On March 21, the High Museum of Art in Atlanta will begin a three month exhibition about car design in the context of various art movements throughout the last century. The Allure of the Automobile will feature some of the rarest cars from the 1930s to the mid-1960s. In reference to the upcoming exhibit, we chose to explore several aspects of the language involved in creating automobiles.
There is a world of etymology tucked away in the familiar, everyday world of cars. The word automobile comes to us from the French via Greek and Latin: autós mobilis, or, moveable self. Every vehicle that you see on the road has a carefully chosen make and model name, and while some obviously hearken to the speed, power, or prowess of the vehicle, others have slightly more esoteric stories. The structures of the cars, too, have etymological histories. For example, a sedan was originally an enclosed means of travel, carried on two wooden rods by pole bearers in the 17th and 18th centuries. A coupe was a closed, four-wheeled carriage with a single seat for passengers and an outside seat for the driver, and its etymology comes from the early-19th century and the French verb couper, meaning “to cut.” This carriage was shorter than others of the time, and so was termed “cut off” at the end.
Japanese car manufacturers tend toward names that reflect global concepts, like the Honda Accord, which, as the company stated, reflects Honda’s “desire for accord and harmony between people, society, and the automobile.” The Toyota Scion gets its name from the word meaning “heir” or “offspring,” stemming from the Old French cion and Old German chinan, meaning “to sprout.” The significance fits, considering that the Scion was Toyota’s line of cars meant to appeal to the younger generation of drivers.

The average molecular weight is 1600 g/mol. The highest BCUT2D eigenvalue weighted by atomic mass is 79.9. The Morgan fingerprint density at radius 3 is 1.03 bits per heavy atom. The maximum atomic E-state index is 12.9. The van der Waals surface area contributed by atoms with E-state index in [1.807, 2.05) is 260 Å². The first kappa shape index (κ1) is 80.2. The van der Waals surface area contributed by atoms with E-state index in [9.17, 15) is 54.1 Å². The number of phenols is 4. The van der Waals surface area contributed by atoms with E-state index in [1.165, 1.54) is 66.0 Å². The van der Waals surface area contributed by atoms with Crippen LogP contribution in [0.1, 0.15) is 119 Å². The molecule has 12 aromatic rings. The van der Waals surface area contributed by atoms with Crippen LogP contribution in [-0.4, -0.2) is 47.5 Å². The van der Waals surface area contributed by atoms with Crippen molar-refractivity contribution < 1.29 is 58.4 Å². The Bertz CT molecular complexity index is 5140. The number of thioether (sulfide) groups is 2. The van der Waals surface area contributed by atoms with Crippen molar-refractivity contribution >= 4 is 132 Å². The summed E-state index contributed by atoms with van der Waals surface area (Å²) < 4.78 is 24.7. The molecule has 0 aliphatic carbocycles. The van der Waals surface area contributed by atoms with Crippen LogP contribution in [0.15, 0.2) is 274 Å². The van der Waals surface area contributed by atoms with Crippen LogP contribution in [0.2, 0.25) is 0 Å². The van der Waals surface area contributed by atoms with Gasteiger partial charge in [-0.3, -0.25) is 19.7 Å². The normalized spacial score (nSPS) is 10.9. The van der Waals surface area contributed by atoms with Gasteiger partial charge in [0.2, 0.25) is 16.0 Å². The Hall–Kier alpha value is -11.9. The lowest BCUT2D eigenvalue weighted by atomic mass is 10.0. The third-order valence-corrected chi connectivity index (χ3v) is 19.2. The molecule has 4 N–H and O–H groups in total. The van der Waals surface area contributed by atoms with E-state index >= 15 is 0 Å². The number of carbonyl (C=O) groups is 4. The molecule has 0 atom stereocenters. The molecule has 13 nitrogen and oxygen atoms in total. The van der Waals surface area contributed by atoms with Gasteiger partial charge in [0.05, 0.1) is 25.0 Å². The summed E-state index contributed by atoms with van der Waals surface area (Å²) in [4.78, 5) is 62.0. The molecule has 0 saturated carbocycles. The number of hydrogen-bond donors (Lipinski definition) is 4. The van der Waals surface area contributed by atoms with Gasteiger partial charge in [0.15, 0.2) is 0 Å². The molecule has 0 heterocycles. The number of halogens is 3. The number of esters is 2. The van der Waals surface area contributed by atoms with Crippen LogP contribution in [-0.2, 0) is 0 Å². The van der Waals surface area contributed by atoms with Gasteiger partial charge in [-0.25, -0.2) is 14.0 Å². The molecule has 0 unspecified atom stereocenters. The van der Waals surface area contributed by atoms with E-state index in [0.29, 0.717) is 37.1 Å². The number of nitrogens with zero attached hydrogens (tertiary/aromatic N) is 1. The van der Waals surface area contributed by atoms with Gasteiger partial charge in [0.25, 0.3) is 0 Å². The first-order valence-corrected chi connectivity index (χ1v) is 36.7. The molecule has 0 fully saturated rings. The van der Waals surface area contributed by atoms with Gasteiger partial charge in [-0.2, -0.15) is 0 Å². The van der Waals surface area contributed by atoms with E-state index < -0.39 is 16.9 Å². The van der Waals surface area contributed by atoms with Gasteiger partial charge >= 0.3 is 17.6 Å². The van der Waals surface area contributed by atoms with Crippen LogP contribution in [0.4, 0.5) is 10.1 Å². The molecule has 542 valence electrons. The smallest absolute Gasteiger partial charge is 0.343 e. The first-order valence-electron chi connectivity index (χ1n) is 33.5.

American car manufacturers like Ford and Chrysler (no etymologies to be found here – these vehicles were introduced by Henry Ford and Walter Chrysler) tend to name different models by the reputation they wish to build for each vehicle. The Ford Taurus, Ford Ranger, and Ford Explorer all provide a connotation of strength and intrepidness, akin to the American spirit. The Ford Focus gets its name from its compact size – thus, rather than being small, it is “focused” in size.
Thanks to Dave Wilton from Word Origins for pointing out that our Jeep etymology was wrong. His article on the subject reveals that Jeep most likely comes from a prewar comic strip, Thimble Theater, which also gave us Popeye! Here is a line from his article, and a link:
The most likely explanation is that it came from Eugene the Jeep, a strange creature that appeared in E.C. Segar’s comic strip Thimble Theater, best known for its character Popeye, the Sailor. Eugene the Jeep first appeared in March 1936 and was named for the only sound he made “jeep,” which was apparently a play on “cheep” used by cartoonists to represent a bird’s call.
The importance of an aptly-chosen name led to the perpetuation of the urban legend regarding the Chevy Nova: It was said that the car sold poorly in Spanish-speaking countries due to the name Nova, which in Spanish can be looked at as no va – “it doesn’t go.” Of course, like most urban myths, this one has been busted. The Nova did fine in Spanish speaking countries when it was in production. If you’re interested in the subject of linguistic myth-busting, check out Dave Wilton’s book, Word Myths: Debunking Linguistic Urban Legends.
Photo by Michael Layefsky